This week I packed up my classroom library. As I was sorting through and placing books in different boxes, I could hear her talking to me, reminding me of all I have learned from her in my seven years of teaching. Here is what she had to say.
1. "If you make me special, they will think I am special." My library is the heartbeat of my classroom. When someone walks into my room, I want them to feel the beat and say, "Wow, reading is important in here."
This past year I rearranged some things to where my gathering area for mini-lessons is in the library. Where else should we learn about reading and writing, but surrounded by books? At the beginning of the year I stress the specialness of my library to my students by not letting them enter it the first couple of days. Although I have books out for them to read the first day of school, I have the actual library blocked off. I immediately start to see the excitement and anticipation building. I have a Library Grand Opening complete with a ribbon cutting ceremony and a pencil and bookmark to commemorate the event.
2. "Better to lose the book than lose the reader." I have tried many different ways of checking out books, and it seemed that checking out books took longer than choosing them. In the beginning of my teaching career I put the pockets and cards in the back of the books, and the students signed the cards for the books they wanted to read. This became a lengthy process and quite honestly, I don't like the feel of the pocket in the book because it doesn't open as easily. Next, I tried to keep a log sheet. The students would write the title of the book and their name. This became a nightmare because students would abandon books or forget to cross off their names. Now, I have a trust check-out system. I trust my students to choose, read and return the books in my library. Many times students know who is reading what, and they will keep them accountable. But I decided that trusting my students was more important than the work it took to monitor every book in my library. Do I chance losing books? Absolutely! But I would rather lose books than lose readers.
3. "Books need to be organized here just as they would be in the real world." This has been the hardest change for me and my students. We are an AR school district and students have become readers by choosing books in their level. Therefore, most classroom libraries are organized by AR level. Because I did not want to be completely rebellious, I gradually added baskets of books sorted by author, genre, or series. I found that the kids loved this! I would have students ask me where the second book in a series could be found or another book by a certain author, and we would have to look up the level. Now, they can easily find those books.
I always tell the story about how excited one of students was because his grandmother was taking him to the bookstore on the weekend. When he came back to school, I asked him about the books he bought and he replied, "I didn't get any because I couldn't find my level." Now this is a totally made-up story, but my students don't need to know this. It is important that we teach them how to find books in the real world, and the real world does not do this by AR level! Organizing my library has been a work in progress, but I love the changes I have made.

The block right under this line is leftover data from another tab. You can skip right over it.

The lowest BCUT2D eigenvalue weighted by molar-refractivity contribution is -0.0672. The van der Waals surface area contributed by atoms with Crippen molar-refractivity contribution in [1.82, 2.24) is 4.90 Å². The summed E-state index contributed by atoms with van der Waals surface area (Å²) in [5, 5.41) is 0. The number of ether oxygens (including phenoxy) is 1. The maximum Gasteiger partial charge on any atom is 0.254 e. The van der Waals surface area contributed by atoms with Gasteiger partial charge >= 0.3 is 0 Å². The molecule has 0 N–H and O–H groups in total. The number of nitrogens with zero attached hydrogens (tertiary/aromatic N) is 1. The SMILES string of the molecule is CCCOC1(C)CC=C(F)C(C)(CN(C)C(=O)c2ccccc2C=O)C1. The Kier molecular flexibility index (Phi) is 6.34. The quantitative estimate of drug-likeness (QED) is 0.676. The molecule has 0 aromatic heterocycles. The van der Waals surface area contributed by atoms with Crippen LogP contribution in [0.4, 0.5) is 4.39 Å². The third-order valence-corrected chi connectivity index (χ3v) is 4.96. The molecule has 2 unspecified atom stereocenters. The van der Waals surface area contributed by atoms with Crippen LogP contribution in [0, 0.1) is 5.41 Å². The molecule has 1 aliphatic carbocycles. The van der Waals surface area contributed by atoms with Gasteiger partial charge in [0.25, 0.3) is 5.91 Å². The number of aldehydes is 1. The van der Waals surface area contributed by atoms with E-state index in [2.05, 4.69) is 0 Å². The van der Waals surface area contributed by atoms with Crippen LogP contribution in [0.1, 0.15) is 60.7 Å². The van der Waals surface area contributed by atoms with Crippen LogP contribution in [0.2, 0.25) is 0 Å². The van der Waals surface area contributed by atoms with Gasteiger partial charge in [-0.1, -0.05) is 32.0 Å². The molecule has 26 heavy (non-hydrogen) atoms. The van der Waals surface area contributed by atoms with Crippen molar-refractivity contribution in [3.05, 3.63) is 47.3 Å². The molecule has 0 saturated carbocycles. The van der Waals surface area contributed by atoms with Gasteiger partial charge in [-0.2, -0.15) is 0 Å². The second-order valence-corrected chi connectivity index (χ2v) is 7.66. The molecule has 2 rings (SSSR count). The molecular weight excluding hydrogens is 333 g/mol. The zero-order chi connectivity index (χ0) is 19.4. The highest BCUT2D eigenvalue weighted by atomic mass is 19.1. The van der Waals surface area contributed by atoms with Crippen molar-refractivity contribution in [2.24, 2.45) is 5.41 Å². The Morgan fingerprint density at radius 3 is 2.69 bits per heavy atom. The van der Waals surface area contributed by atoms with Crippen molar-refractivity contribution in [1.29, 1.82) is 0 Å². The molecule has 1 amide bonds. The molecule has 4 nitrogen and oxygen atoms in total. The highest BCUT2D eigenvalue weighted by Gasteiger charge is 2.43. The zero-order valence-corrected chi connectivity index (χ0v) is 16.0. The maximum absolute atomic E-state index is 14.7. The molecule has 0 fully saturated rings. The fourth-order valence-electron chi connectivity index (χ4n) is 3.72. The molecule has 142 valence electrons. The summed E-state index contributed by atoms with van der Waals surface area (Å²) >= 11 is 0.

4. "Reading is more than just a novel." Because we are an AR school district, most students in the upper grade levels read only fictional novels. They don't like to read non-fiction because the "tests are too hard," and some teachers don't consider magazines or picture books as "reading" for upper-grade students. I have slowly added many tubs of nonfiction, and each year I see more students reading from them. I also allow my students to read picture books, and I have added magazines such as ZooBooks, Ranger Rick, National Geographic for Kids, and Sports Illustrated for Kids. I read other things besides novels, so why shouldn't they?
5. "It is all about choice." If my library is the heartbeat of my classroom, then choice is the blood that runs through it. Again, because we are an AR district, ZPD's are the way most students select books. I had a student (not in my class) tell me he could't read The One and Only Ivan "because it is below my level." I wanted to scream and cry at the same time. At the beginning of the year we make an anchor chart of how or why we choose books. I refuse to include because it is in my AR level on this chart. My students can read what they want. They soon learn which books strengthen their reading muscles and which ones do not. They soon learn how to become an engaged reader. They soon learn what it means to have a real reading life. In my classroom choice matters. It is what keeps the heartbeat going.